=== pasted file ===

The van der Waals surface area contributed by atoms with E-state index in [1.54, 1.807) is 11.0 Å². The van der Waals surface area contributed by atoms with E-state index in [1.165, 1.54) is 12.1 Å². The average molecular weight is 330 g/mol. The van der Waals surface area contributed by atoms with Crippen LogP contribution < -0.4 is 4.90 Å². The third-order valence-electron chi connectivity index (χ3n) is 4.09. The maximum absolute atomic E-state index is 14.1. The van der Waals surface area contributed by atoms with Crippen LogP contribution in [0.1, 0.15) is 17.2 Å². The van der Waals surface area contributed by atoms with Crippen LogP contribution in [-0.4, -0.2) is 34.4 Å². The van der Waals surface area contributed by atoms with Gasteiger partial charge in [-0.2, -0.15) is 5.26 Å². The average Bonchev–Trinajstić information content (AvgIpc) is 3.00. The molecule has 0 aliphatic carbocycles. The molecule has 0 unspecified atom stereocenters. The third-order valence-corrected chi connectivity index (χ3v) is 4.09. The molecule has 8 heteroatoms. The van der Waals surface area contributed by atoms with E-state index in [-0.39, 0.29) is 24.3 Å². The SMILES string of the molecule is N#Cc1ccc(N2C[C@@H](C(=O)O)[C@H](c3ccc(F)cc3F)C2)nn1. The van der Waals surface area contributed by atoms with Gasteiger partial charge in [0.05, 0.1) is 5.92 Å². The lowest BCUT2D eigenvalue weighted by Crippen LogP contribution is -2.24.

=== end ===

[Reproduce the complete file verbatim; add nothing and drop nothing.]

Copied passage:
The van der Waals surface area contributed by atoms with E-state index in [1.54, 1.807) is 11.0 Å². The van der Waals surface area contributed by atoms with E-state index in [1.165, 1.54) is 12.1 Å². The average molecular weight is 330 g/mol. The van der Waals surface area contributed by atoms with Crippen LogP contribution < -0.4 is 4.90 Å². The third-order valence-electron chi connectivity index (χ3n) is 4.09. The maximum absolute atomic E-state index is 14.1. The van der Waals surface area contributed by atoms with Crippen LogP contribution in [0.1, 0.15) is 17.2 Å². The van der Waals surface area contributed by atoms with Crippen LogP contribution in [-0.4, -0.2) is 34.4 Å². The van der Waals surface area contributed by atoms with Gasteiger partial charge in [-0.2, -0.15) is 5.26 Å². The average Bonchev–Trinajstić information content (AvgIpc) is 3.00. The molecule has 0 aliphatic carbocycles. The molecule has 0 unspecified atom stereocenters. The third-order valence-corrected chi connectivity index (χ3v) is 4.09. The molecule has 8 heteroatoms. The van der Waals surface area contributed by atoms with E-state index in [-0.39, 0.29) is 24.3 Å². The SMILES string of the molecule is N#Cc1ccc(N2C[C@@H](C(=O)O)[C@H](c3ccc(F)cc3F)C2)nn1. The van der Waals surface area contributed by atoms with Gasteiger partial charge in [0.05, 0.1) is 5.92 Å². The lowest BCUT2D eigenvalue weighted by Crippen LogP contribution is -2.24.